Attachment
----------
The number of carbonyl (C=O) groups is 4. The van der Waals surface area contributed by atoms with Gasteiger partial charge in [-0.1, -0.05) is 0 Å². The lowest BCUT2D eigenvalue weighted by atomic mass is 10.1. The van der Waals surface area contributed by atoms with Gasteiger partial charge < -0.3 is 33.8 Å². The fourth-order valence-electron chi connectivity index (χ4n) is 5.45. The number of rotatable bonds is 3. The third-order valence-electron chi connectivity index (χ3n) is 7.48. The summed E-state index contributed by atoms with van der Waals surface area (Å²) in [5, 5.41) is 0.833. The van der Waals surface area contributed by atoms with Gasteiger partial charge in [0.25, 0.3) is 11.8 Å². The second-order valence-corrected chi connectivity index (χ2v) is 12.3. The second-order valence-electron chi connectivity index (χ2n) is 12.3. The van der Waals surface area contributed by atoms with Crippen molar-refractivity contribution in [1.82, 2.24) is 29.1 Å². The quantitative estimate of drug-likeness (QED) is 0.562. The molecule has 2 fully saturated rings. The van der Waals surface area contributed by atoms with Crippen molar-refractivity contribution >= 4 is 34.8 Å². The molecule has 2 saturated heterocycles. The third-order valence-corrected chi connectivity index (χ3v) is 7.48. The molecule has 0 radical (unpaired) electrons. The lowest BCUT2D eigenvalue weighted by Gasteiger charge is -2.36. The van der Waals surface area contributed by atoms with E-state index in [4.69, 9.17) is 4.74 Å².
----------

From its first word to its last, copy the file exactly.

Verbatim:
The number of carbonyl (C=O) groups is 4. The van der Waals surface area contributed by atoms with Gasteiger partial charge in [-0.1, -0.05) is 0 Å². The lowest BCUT2D eigenvalue weighted by atomic mass is 10.1. The van der Waals surface area contributed by atoms with Gasteiger partial charge < -0.3 is 33.8 Å². The fourth-order valence-electron chi connectivity index (χ4n) is 5.45. The number of rotatable bonds is 3. The third-order valence-electron chi connectivity index (χ3n) is 7.48. The summed E-state index contributed by atoms with van der Waals surface area (Å²) in [5, 5.41) is 0.833. The van der Waals surface area contributed by atoms with Gasteiger partial charge in [0.25, 0.3) is 11.8 Å². The second-order valence-corrected chi connectivity index (χ2v) is 12.3. The second-order valence-electron chi connectivity index (χ2n) is 12.3. The van der Waals surface area contributed by atoms with Crippen molar-refractivity contribution in [1.82, 2.24) is 29.1 Å². The quantitative estimate of drug-likeness (QED) is 0.562. The molecule has 2 fully saturated rings. The van der Waals surface area contributed by atoms with Crippen molar-refractivity contribution >= 4 is 34.8 Å². The molecule has 2 saturated heterocycles. The third-order valence-corrected chi connectivity index (χ3v) is 7.48. The molecule has 0 radical (unpaired) electrons. The lowest BCUT2D eigenvalue weighted by Gasteiger charge is -2.36. The van der Waals surface area contributed by atoms with E-state index in [4.69, 9.17) is 4.74 Å².